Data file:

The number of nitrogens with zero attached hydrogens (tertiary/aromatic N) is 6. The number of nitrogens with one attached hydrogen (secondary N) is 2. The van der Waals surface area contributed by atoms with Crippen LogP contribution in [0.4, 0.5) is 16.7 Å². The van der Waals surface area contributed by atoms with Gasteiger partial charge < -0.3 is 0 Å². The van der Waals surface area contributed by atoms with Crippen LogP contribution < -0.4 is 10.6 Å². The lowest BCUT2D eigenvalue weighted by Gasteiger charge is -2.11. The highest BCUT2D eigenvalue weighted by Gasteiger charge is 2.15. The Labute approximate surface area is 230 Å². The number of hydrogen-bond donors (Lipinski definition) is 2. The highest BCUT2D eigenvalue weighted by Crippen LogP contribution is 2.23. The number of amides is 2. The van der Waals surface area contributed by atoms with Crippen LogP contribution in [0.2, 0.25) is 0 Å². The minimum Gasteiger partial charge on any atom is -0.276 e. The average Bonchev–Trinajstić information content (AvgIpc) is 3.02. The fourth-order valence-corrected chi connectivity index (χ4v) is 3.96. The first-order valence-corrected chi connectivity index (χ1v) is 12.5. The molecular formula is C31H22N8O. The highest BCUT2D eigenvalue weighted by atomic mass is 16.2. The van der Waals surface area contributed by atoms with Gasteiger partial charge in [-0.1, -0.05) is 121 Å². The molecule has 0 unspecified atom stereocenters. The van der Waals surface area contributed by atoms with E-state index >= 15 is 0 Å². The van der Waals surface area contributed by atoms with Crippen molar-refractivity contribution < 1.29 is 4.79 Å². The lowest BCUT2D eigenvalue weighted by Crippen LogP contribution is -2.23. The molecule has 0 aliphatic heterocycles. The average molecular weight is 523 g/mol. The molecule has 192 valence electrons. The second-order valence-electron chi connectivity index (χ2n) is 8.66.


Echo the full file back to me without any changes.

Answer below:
The number of nitrogens with zero attached hydrogens (tertiary/aromatic N) is 6. The number of nitrogens with one attached hydrogen (secondary N) is 2. The van der Waals surface area contributed by atoms with Crippen LogP contribution in [0.4, 0.5) is 16.7 Å². The van der Waals surface area contributed by atoms with Gasteiger partial charge < -0.3 is 0 Å². The van der Waals surface area contributed by atoms with Crippen LogP contribution < -0.4 is 10.6 Å². The lowest BCUT2D eigenvalue weighted by Gasteiger charge is -2.11. The highest BCUT2D eigenvalue weighted by Gasteiger charge is 2.15. The Labute approximate surface area is 230 Å². The number of hydrogen-bond donors (Lipinski definition) is 2. The highest BCUT2D eigenvalue weighted by Crippen LogP contribution is 2.23. The number of amides is 2. The van der Waals surface area contributed by atoms with Crippen LogP contribution in [0.2, 0.25) is 0 Å². The minimum Gasteiger partial charge on any atom is -0.276 e. The average Bonchev–Trinajstić information content (AvgIpc) is 3.02. The fourth-order valence-corrected chi connectivity index (χ4v) is 3.96. The first-order valence-corrected chi connectivity index (χ1v) is 12.5. The molecular formula is C31H22N8O. The highest BCUT2D eigenvalue weighted by atomic mass is 16.2. The van der Waals surface area contributed by atoms with Gasteiger partial charge in [-0.1, -0.05) is 121 Å². The molecule has 0 unspecified atom stereocenters. The van der Waals surface area contributed by atoms with E-state index >= 15 is 0 Å². The van der Waals surface area contributed by atoms with Crippen molar-refractivity contribution < 1.29 is 4.79 Å². The lowest BCUT2D eigenvalue weighted by Crippen LogP contribution is -2.23. The molecule has 0 aliphatic heterocycles. The average molecular weight is 523 g/mol. The molecule has 192 valence electrons. The second-order valence-electron chi connectivity index (χ2n) is 8.66.